Thank you again, your feedback will be considered in the review of the policy for wild dogs.
Heather Miller
Wild Dog Planning Coordinator

David Pollock > Chilli Laylor

27 Feb 2020

so...no answer as to why sheep producers shouldnt be protecting their own stock?

Government Agency

PIRSA Wild Dog Coordination Team > Chilli Laylor

01 Mar 2020

Hi David and Chilli
Sheep producers spend enormous amounts of time and money undertaking control of wild dogs through shooting, trapping and baiting on their individual properties as well as through the distribution of baits on their properties. They provide fresh meat for 1080 baits that they strategically place themselves (only government employees are allowed to handle 1080 solution for injecting into fresh meat baits). If the landholders choose to purchase manufactured baits then they have to do so themselves from their own funds. The funding for the aerial baiting program to inaccessible areas is provided by the sheep industry.
Thank you for your comments and perspective.
Regards
Heather Miller
Wild Dog Planning Officer

Darren Alexander

11 Feb 2020

If you are serious about removing wild dogs, pigs, deer then there should be a bounty ie $5 each. I would approach gun clubs/ shops to promote the idea and pay shooters for every tail they bring in as proof.

Government Agency

Wild Dog Planning Officer > Darren Alexander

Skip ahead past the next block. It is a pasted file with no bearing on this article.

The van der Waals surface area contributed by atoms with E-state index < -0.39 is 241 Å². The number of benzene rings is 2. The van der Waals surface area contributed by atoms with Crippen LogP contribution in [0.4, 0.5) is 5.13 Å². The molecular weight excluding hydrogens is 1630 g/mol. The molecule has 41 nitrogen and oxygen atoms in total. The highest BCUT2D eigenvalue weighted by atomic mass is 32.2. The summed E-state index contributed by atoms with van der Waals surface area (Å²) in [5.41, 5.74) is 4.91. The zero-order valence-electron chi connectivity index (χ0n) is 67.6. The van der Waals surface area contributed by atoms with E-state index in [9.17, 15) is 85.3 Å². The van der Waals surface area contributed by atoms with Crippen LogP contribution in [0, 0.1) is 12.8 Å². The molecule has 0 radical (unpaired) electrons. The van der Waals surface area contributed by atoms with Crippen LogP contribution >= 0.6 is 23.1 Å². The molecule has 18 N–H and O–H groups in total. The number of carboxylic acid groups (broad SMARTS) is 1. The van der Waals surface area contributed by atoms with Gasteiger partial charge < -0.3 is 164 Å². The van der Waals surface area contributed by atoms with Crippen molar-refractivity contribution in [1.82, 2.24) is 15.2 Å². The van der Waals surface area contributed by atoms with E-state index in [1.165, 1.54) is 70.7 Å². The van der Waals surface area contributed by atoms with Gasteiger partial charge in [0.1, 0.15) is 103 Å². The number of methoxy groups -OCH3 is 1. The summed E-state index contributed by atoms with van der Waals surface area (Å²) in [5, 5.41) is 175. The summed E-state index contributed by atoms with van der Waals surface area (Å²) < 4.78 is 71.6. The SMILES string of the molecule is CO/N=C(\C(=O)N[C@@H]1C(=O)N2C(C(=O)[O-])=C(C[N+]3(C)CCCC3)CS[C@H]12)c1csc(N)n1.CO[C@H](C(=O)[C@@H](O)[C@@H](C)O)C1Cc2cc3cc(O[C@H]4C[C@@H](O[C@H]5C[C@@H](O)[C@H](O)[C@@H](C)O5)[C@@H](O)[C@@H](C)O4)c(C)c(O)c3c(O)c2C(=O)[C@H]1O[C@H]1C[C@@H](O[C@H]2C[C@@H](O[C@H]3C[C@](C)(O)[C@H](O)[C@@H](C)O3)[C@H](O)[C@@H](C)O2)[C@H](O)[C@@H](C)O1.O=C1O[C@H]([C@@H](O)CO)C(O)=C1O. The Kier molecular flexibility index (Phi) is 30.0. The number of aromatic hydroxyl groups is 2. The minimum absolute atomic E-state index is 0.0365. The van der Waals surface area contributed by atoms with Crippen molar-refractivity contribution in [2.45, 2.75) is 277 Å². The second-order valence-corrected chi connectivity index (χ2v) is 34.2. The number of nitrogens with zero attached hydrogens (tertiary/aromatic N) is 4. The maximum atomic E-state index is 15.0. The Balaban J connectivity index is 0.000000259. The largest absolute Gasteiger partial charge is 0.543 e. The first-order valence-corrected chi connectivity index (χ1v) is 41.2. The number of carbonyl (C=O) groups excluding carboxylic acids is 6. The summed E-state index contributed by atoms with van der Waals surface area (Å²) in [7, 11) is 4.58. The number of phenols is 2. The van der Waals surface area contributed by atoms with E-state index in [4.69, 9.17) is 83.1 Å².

17 Feb 2020

Hi Darren
Reviews of past bounty schemes from Australia and around the world show they are an ineffective form of pest animal control and don’t guarantee a significant reduction in wild dog damage. Bounties need considerable supervision, and evidence from past bounty schemes has revealed a range of deceptive and fraudulent behaviours. For example, bounties could be collected from wild dogs that were shot outside the Dog Fence, where there are higher densities of wild dogs, which are not required to be destroyed.
Further information on bounties can be obtained at https://www.pestsmart.org.au/awms-position-statement-on-bounties/
Thank you for your input into the reviewed SA wild dog policy. Your feedback will be considered.
Heather Miller
Wild Dog Planning Coordinator

Sally Johnson > Darren Alexander

21 Feb 2020

How do you sleep at night knowing the pain you are causing

Lee Williams > Darren Alexander

09 Apr 2020

hasn't there been a bounty announcement for wild dogs? By Minister Whetstone?